There are some big moments in your high school, college, and even post college careers, and one of those big moments is an important interview. You may be nervous, which is completely understandable; but with the right preparation, you can go into your interview feeling confident.
Research the organization. If you already have an interview scheduled with an organization make sure to do your homework on the company and the person you are interviewing with (if you know who you will be interviewing you). A great place to start is the organization’s website. Read about their background, mission statement, clients, their products, and their press releases if they have any. Take notes because it will be hard to memorize all of the information. Bringing in notes into your interview to refer to can speak volumes to the interviewer. It shows that you have done your research and that you came prepared to the interview. Also, it doesn’t hurt to look on the organization’s LinkedIn. Here, you can find articles they have written, re-posted, or relate to that may help you in researching the organization.
Compare your skills and qualifications to the job description. Look at the job roles and responsibilities and outline the skills and knowledge needed for the job. Look into the hierarchy of the job title and figure out where the job fits in the organization. Then look to see what the employer is looking for in a skill set. Take your past experiences in jobs, schools, or projects and speak to those in your interview.
Prepare your answers. Think of some questions that may come up in the interview, such as: What is your greatest weakness and strength? Think of a time when you faced conflict in a role in a job. Or What do you know about the organization/industry? These are some common questions that you can prepare your answers ahead of time.
Prepare what you are going to bring to the interview. Bring a portfolio, resumes, and business cards. It’s all about the presentation. Prepare your portfolio of resumes, references, letters of recommendations, past work and school projects. When you come with something tangible, it’s easier to speak to and the interviewer has a better idea of what you have accomplished and what you are capable of. This will also make you stand out amongst the other interviewees. It is always safe to bring at least 5 copies of your resume, because you never know how many people you will meet during your interview.
Last but not least, bring business cards. This may seem strange to bring even if you do not have a professional job, but this will speak volumes in an interview. Your business card can simply state that you are a student or a professional in your area of study. When you hand over your business card, the interviewer will most likely give you their business card, which will be helpful when you are trying to get in contact after the interview. The interviewer will also has your contact information on hand more easily without having to go back to your application.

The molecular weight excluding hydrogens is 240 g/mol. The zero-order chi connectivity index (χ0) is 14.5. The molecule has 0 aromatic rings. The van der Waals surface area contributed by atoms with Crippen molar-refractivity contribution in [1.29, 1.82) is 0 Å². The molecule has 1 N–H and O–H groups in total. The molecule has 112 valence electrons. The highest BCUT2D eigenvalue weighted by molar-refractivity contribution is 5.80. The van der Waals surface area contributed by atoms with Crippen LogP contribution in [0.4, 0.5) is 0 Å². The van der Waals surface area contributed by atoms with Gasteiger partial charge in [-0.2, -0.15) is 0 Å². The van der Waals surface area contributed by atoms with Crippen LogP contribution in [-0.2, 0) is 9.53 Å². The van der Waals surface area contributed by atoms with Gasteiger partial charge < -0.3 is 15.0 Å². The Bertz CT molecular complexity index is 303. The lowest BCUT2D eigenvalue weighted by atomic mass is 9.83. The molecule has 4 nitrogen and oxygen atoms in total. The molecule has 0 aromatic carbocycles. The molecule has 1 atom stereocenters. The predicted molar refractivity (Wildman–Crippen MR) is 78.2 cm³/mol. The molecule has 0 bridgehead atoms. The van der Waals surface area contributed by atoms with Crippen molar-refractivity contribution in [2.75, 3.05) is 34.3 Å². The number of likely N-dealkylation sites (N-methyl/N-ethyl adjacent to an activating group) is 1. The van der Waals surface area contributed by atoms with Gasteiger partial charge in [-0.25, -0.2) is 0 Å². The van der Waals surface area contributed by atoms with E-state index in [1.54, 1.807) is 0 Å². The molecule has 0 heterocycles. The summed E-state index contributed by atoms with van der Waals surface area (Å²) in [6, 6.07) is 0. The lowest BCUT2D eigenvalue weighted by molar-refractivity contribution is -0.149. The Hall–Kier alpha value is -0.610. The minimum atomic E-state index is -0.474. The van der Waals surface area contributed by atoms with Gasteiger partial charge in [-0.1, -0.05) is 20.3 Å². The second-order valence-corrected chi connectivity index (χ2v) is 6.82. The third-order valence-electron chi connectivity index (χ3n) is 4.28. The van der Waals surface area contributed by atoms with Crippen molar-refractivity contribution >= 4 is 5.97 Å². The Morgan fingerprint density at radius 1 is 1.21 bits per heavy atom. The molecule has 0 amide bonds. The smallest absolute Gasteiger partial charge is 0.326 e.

Choose what to wear. You always want to dress your best, and dressing conservatively and professionally can never go wrong. Invest in a pantsuit, a nice blouse, and conservative and neutral heels. These different pieces of clothing will come in handy for all of your networking and interview events. Remember that within the first 10 seconds of an interview a person already has an idea if they want to hire you or not, so dressing your absolute best is extremely important. Make sure your nails are neat, your hair is styled and washed, and that your makeup is neutral and not too over the top.
Plan thoughtful questions to ask after the interview. When the interviewer asks if you have any questions after an interview, they want you to ask questions. This shows how much thought and effort you have put into the interview and your research. Have at least three to five questions written down that you can reference. This can also make you stand out amongst the other interviewees.
Follow up with the interviewer with a thank you email or a card. It is extremely important to thank the person who interviewed you for taking the time to talk with you. Make sure you do it the same day of the interview, because it is important to be timely and relevant. This can be done in a simple email, or in a handwritten thank you card. An email may be the best option unless the hiring manager went completely out of their way to have an informational interview with you or to set up a meeting just to chat and give you helpful advice. In these situations, a handwritten card may be best.
Remember to believe in yourself. There was a reason you were called into the interview. Someone saw something in you. Be confident and prepare ahead of time, and you will be great in your next interview. Good luck! You got this!